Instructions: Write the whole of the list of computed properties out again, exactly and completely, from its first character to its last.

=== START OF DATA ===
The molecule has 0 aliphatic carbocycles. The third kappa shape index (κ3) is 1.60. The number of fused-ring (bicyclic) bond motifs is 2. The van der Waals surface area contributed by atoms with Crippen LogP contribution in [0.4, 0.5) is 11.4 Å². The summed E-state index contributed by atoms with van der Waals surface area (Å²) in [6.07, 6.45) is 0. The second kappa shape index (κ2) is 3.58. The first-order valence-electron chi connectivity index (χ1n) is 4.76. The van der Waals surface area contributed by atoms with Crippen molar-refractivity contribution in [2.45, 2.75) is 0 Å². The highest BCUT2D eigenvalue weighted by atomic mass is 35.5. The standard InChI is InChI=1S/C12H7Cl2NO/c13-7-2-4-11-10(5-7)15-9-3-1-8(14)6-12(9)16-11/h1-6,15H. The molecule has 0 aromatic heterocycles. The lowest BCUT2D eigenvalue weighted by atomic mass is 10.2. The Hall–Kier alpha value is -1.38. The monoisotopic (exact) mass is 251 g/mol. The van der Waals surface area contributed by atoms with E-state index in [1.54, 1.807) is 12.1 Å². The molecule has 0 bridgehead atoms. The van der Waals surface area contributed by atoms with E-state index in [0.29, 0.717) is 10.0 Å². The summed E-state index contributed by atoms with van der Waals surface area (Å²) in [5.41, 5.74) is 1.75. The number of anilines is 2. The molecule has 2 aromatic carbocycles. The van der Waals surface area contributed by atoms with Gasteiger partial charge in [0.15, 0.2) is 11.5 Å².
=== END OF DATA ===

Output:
The molecule has 0 aliphatic carbocycles. The third kappa shape index (κ3) is 1.60. The number of fused-ring (bicyclic) bond motifs is 2. The van der Waals surface area contributed by atoms with Crippen LogP contribution in [0.4, 0.5) is 11.4 Å². The summed E-state index contributed by atoms with van der Waals surface area (Å²) in [6.07, 6.45) is 0. The second kappa shape index (κ2) is 3.58. The first-order valence-electron chi connectivity index (χ1n) is 4.76. The van der Waals surface area contributed by atoms with Crippen molar-refractivity contribution in [2.45, 2.75) is 0 Å². The highest BCUT2D eigenvalue weighted by atomic mass is 35.5. The standard InChI is InChI=1S/C12H7Cl2NO/c13-7-2-4-11-10(5-7)15-9-3-1-8(14)6-12(9)16-11/h1-6,15H. The molecule has 0 aromatic heterocycles. The lowest BCUT2D eigenvalue weighted by atomic mass is 10.2. The Hall–Kier alpha value is -1.38. The monoisotopic (exact) mass is 251 g/mol. The van der Waals surface area contributed by atoms with E-state index in [1.54, 1.807) is 12.1 Å². The molecule has 0 bridgehead atoms. The van der Waals surface area contributed by atoms with E-state index in [0.29, 0.717) is 10.0 Å². The summed E-state index contributed by atoms with van der Waals surface area (Å²) in [5.41, 5.74) is 1.75. The number of anilines is 2. The molecule has 2 aromatic carbocycles. The van der Waals surface area contributed by atoms with Gasteiger partial charge in [0.15, 0.2) is 11.5 Å².